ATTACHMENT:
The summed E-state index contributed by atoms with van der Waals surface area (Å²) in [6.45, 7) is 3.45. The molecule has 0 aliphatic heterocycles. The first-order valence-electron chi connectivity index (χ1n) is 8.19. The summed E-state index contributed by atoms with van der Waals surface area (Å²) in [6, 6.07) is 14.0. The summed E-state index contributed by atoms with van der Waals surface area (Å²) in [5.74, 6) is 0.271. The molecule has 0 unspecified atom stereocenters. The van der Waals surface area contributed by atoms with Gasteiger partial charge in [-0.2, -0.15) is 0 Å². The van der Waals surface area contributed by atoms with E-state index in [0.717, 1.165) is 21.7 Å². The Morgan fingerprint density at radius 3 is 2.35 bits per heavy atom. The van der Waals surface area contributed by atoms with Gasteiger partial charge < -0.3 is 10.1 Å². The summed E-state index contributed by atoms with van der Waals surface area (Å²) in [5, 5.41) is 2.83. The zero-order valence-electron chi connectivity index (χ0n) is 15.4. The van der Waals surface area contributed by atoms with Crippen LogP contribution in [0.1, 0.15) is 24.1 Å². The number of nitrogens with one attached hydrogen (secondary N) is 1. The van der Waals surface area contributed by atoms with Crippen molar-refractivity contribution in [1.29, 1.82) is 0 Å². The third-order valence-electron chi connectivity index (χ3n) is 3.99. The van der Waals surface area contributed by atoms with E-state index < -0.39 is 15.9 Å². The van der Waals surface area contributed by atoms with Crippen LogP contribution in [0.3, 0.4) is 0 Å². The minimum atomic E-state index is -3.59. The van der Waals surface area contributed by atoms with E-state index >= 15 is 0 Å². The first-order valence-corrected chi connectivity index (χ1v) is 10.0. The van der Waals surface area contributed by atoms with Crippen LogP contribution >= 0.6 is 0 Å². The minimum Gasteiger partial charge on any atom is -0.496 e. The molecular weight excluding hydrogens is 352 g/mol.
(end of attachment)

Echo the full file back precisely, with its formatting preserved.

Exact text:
The summed E-state index contributed by atoms with van der Waals surface area (Å²) in [6.45, 7) is 3.45. The molecule has 0 aliphatic heterocycles. The first-order valence-electron chi connectivity index (χ1n) is 8.19. The summed E-state index contributed by atoms with van der Waals surface area (Å²) in [6, 6.07) is 14.0. The summed E-state index contributed by atoms with van der Waals surface area (Å²) in [5.74, 6) is 0.271. The molecule has 0 unspecified atom stereocenters. The van der Waals surface area contributed by atoms with Gasteiger partial charge in [-0.2, -0.15) is 0 Å². The van der Waals surface area contributed by atoms with E-state index in [0.717, 1.165) is 21.7 Å². The Morgan fingerprint density at radius 3 is 2.35 bits per heavy atom. The van der Waals surface area contributed by atoms with Gasteiger partial charge < -0.3 is 10.1 Å². The summed E-state index contributed by atoms with van der Waals surface area (Å²) in [5, 5.41) is 2.83. The zero-order valence-electron chi connectivity index (χ0n) is 15.4. The van der Waals surface area contributed by atoms with Crippen LogP contribution in [0.1, 0.15) is 24.1 Å². The number of nitrogens with one attached hydrogen (secondary N) is 1. The van der Waals surface area contributed by atoms with Crippen molar-refractivity contribution in [1.29, 1.82) is 0 Å². The third-order valence-electron chi connectivity index (χ3n) is 3.99. The van der Waals surface area contributed by atoms with E-state index < -0.39 is 15.9 Å². The van der Waals surface area contributed by atoms with Crippen LogP contribution in [0.3, 0.4) is 0 Å². The minimum atomic E-state index is -3.59. The van der Waals surface area contributed by atoms with E-state index >= 15 is 0 Å². The first-order valence-corrected chi connectivity index (χ1v) is 10.0. The van der Waals surface area contributed by atoms with Crippen LogP contribution >= 0.6 is 0 Å². The minimum Gasteiger partial charge on any atom is -0.496 e. The molecular weight excluding hydrogens is 352 g/mol.